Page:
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Difference between an electric cell and a battery?

  1. Jan 25, 2011 #1
    what is difference between an electric cell and a battery?
  2. jcsd
  3. Jan 25, 2011 #2
    Good question.

    The cell is the basic single electrochemical unit which converts chemical energy to electrical energy.

    Some cells are not meant to supply current, and are just used as a voltage reference eg the Weston Standard Cell.

    Some cells are naturally formed under water droplets and lead to corrosion (rusting). These are called corrosion cells.

    A single cell has an anode and a cathode, each with its own chemical reaction. Each reaction is known as a half cell. So a single cell is a combination of a pair of half cells. In the laboratory we may connect the half cells by means of a salt bridge, to study or use the effects, but keep the half cells separate.

    Batteries are meant to supply current (power) to drive some apparatus. They may be only a single cell or they may be made up of several cells in series so a 9volt battery contains 6 x 1.5 volt cells.

    Hope this helps
    Last edited: Jan 25, 2011
  4. Jan 26, 2011 #3


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    Actually, I'd slightly disagree with that. afaik, a (voltaic) cell is a single pair of electrodes - whether low power or a D type, supplying more than an Amp.
    The term 'Battery' refers to a stack of Cells (in the same way that a 'Battery' of guns consists of a number of them ("two or more pieces of artillery in the field", in one dictionary).
    The word 'battery' derives from 'bashing' or hitting (assault and battery). A number of guns will achieve this very nicely and I think the term then applied in that way (more effective way of bashing the enemy). Thence, a stack, or battery, of cells would provide more oomph than a single voltaic cell.
    When I started teaching Science, about 20 years ago, everyone was really up themselves about making the distinction between the terms. Students who used the term 'battery' for an AA cell were treated as complete morons. It's cooled down a bit now and who would dream of asking for a 'box of AAA cells' in a shop, any more than asking for 50N of potatoes?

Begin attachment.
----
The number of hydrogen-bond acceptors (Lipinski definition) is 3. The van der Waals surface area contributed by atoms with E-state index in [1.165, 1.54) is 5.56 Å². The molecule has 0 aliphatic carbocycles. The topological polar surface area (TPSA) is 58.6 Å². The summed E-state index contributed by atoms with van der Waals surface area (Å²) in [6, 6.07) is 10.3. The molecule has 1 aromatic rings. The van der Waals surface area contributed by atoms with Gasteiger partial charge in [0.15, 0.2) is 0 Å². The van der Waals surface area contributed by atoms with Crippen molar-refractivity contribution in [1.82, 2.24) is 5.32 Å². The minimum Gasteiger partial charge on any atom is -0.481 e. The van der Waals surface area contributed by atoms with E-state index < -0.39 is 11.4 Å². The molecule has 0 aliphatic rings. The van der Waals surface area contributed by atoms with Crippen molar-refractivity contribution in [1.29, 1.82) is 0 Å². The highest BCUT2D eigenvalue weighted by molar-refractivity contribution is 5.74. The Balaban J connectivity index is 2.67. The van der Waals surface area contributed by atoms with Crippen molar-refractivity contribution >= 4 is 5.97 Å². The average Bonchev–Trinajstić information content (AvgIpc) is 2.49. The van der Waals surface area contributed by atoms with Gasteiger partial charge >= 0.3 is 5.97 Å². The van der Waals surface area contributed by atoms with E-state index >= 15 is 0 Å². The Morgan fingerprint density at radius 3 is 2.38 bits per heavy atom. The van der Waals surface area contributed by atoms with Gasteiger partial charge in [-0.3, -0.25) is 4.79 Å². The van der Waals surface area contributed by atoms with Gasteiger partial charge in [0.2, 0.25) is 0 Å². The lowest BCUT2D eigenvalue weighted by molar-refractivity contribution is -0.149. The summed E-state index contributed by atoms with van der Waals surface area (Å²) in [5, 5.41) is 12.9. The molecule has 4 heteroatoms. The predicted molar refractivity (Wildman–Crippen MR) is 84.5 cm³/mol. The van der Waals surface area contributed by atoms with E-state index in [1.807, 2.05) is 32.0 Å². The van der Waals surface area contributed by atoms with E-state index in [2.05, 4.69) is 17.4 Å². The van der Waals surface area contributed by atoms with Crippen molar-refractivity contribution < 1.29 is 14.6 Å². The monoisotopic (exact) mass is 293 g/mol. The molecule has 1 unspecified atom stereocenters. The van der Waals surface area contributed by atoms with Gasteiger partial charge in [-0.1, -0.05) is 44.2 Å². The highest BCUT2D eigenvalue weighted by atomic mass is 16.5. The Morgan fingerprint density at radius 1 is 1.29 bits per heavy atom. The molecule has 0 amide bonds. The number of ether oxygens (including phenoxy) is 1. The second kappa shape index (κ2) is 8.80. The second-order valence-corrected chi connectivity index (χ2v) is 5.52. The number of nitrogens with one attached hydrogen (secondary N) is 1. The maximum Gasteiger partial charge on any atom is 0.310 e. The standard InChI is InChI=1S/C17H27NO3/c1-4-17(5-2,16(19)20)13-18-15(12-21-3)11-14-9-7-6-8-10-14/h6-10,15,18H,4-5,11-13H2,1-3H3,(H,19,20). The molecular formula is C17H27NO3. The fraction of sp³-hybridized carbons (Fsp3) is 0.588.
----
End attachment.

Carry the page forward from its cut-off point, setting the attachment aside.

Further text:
Myself, I couldn't giveadamn; I'm just responding to the question in a pseudo intellectual sort of way. :rofl:

    Interestingly enough, we always talk of Photovoltaic / solar Cells not batteries - even when we use loads of them in series. Language marches on. . . . .
  5. Jan 26, 2011 #4
    I think 'loads of them in series' would collectively be referred to as a solar panel, where multiple panels could further be assembled into a solar array. But with 20 years as a science teacher, you already knew this, so I'm not sure why I even bother writing this. Have a nice day :)
  6. Jan 26, 2011 #5


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  7. Jan 26, 2011 #6


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    (I mean the nice day bit - not the "why you bothered" bit)
  8. Jan 26, 2011 #7
    My science dictionary has

    General term for a number of objects cooperating together, eg a number of accumulator cells, dry cells, capacitors, radars, boilers, guns etc.

    So I suppose this implies there has to be more than one object.

    Whilst I have always realised the multiple aspect I has clearly been acting like a pleb all these years thinking multiple includes one.

    Thank you for the insight SC.
  9. Jan 26, 2011 #8


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    I must say, I enjoyed the 'bashing' root of the word!
    p.s. what about Battery Hens?????
    Cluck cluck.
  10. Jan 26, 2011 #9
    You've been watching too much Nick Park.
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